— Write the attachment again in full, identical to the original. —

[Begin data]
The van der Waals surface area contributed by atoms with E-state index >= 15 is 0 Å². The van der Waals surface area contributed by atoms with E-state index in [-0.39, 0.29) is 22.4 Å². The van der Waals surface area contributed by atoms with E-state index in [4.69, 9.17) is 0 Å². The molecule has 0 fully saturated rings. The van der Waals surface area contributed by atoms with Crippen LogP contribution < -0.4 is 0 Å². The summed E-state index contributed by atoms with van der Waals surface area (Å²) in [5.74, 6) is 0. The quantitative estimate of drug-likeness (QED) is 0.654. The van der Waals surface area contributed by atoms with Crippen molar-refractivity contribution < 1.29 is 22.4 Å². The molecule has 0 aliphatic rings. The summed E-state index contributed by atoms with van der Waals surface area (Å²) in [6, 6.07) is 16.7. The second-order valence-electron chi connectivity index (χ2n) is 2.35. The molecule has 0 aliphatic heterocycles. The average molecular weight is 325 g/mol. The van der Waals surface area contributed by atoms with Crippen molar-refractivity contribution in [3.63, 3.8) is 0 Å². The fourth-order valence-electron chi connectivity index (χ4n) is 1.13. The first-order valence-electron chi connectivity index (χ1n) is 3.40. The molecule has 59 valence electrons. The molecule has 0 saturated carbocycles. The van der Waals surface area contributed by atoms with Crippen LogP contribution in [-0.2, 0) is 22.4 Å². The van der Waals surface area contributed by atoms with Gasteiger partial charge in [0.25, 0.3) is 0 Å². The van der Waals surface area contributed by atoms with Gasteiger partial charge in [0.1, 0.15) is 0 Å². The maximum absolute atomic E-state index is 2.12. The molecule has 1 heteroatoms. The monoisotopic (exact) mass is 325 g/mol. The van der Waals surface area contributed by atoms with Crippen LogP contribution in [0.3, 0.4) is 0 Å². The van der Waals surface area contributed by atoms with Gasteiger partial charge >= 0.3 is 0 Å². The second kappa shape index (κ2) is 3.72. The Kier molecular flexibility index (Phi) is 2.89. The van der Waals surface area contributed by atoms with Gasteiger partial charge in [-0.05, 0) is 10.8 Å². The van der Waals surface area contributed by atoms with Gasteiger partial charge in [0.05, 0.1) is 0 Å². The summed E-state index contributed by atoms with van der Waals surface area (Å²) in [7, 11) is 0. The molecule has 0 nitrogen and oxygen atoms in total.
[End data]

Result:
The van der Waals surface area contributed by atoms with E-state index >= 15 is 0 Å². The van der Waals surface area contributed by atoms with E-state index in [-0.39, 0.29) is 22.4 Å². The van der Waals surface area contributed by atoms with E-state index in [4.69, 9.17) is 0 Å². The molecule has 0 fully saturated rings. The van der Waals surface area contributed by atoms with Crippen LogP contribution < -0.4 is 0 Å². The summed E-state index contributed by atoms with van der Waals surface area (Å²) in [5.74, 6) is 0. The quantitative estimate of drug-likeness (QED) is 0.654. The van der Waals surface area contributed by atoms with Crippen molar-refractivity contribution < 1.29 is 22.4 Å². The molecule has 0 aliphatic rings. The summed E-state index contributed by atoms with van der Waals surface area (Å²) in [6, 6.07) is 16.7. The second-order valence-electron chi connectivity index (χ2n) is 2.35. The molecule has 0 aliphatic heterocycles. The average molecular weight is 325 g/mol. The van der Waals surface area contributed by atoms with Crippen molar-refractivity contribution in [3.63, 3.8) is 0 Å². The fourth-order valence-electron chi connectivity index (χ4n) is 1.13. The first-order valence-electron chi connectivity index (χ1n) is 3.40. The molecule has 59 valence electrons. The molecule has 0 saturated carbocycles. The van der Waals surface area contributed by atoms with Crippen LogP contribution in [-0.2, 0) is 22.4 Å². The van der Waals surface area contributed by atoms with Gasteiger partial charge in [0.25, 0.3) is 0 Å². The van der Waals surface area contributed by atoms with Gasteiger partial charge in [0.1, 0.15) is 0 Å². The maximum absolute atomic E-state index is 2.12. The molecule has 1 heteroatoms. The monoisotopic (exact) mass is 325 g/mol. The van der Waals surface area contributed by atoms with Crippen LogP contribution in [0.3, 0.4) is 0 Å². The van der Waals surface area contributed by atoms with Gasteiger partial charge >= 0.3 is 0 Å². The second kappa shape index (κ2) is 3.72. The Kier molecular flexibility index (Phi) is 2.89. The van der Waals surface area contributed by atoms with Gasteiger partial charge in [-0.05, 0) is 10.8 Å². The van der Waals surface area contributed by atoms with Gasteiger partial charge in [0.05, 0.1) is 0 Å². The summed E-state index contributed by atoms with van der Waals surface area (Å²) in [7, 11) is 0. The molecule has 0 nitrogen and oxygen atoms in total.